When most of us imagine corporate fraud being investigated by a , the first image that springs to mind is executives and CEOs slyly embezzling millions from huge Wall Street corporations. As such, while you confidently run your small business, with its reliable handful of employees, you think “That could never happen to me.”
In reality, however, corporate fraud does not discriminate; of the 88 percent of U.S. companies that reported some type of fraud following the 2008 recession, when rates of fraud began to rise sharply, over half were small to medium sized businesses. Far from protecting against fraud, the tight-knit and informal nature of smaller businesses actually makes them more vulnerable to such issues—fewer staff members means less oversight and a greater illusion of trust, and less resources means that the owners of these firms are hesitant to contact someone such as a New York private investigator even when they do have suspicions.
“Small businesses tend to be very informal in nature. A lot of times they’re either formed with friends or family members, and all the formalities are not in place as they would be in a larger business,” explains Elena N. Lougovskaia, co-founder of Lougovskaia Boop, LLC, a law practice in Cleveland, Ohio, which specializes in business law and commercial litigation. “Employees wear many different hats and perhaps [in addition to hiring a NYC private investigator] decision makers should be separated from people who sign the checks.”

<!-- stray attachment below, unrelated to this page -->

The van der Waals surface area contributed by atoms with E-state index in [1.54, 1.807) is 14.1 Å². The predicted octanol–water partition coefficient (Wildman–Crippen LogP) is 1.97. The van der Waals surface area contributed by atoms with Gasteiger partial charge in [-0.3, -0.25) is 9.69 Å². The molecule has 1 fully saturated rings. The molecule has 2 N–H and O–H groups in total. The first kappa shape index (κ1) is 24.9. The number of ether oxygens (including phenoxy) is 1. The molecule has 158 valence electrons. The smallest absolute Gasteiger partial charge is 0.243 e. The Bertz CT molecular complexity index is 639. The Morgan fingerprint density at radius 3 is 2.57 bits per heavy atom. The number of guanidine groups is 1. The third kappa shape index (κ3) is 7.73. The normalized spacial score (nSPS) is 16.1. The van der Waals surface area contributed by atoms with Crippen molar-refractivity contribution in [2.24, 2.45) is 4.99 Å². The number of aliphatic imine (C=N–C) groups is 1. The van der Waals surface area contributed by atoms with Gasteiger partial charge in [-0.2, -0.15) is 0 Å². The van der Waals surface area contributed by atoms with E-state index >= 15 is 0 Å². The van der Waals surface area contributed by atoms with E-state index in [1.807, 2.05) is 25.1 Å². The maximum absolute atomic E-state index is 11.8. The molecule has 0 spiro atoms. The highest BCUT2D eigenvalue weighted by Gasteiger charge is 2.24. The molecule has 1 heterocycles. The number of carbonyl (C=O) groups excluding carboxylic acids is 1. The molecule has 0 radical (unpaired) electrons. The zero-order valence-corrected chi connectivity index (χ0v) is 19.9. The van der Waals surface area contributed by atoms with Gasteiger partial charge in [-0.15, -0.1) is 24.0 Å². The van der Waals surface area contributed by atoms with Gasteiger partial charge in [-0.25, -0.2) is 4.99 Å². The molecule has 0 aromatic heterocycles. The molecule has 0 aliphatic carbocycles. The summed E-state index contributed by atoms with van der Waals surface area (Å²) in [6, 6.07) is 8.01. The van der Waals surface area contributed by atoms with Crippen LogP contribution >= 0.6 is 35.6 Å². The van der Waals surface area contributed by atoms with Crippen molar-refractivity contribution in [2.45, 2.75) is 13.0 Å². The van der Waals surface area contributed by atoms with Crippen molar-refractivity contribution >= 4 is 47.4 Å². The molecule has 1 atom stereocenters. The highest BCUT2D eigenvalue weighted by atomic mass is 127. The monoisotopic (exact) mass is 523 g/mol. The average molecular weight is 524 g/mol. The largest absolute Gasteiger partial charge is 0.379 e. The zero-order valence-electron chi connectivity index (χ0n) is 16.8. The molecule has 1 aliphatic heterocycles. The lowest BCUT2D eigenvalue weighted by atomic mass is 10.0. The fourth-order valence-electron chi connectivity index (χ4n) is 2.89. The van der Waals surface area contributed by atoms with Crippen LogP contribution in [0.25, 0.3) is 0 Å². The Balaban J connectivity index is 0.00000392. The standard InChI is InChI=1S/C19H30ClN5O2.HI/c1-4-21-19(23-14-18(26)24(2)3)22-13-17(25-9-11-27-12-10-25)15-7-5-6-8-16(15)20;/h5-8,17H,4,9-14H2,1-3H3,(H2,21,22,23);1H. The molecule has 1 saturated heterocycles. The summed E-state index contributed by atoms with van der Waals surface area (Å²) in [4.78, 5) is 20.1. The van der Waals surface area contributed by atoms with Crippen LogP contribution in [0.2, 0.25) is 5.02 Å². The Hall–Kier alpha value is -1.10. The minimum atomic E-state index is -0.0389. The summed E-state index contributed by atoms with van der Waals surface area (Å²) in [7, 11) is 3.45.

Elena’s advice is based on the fact that, while small to medium sized businesses tend to fear cyber fraud more than any other variety, most fraud is actually internal. According to the Annual Fraud Indicator Report, internal fraud comprised 49 percent of all business fraud in 2013, compared with cybercrime, at 37 percent. Insider fraud tends to involve the theft of assets and accounting frauds, but it can take on many forms, anything from ordering too much stock on purpose to making fraudulent worker’s compensation claims. Be sure to tune into our next blog for more information on preventing insider fraud with corporate surveillance…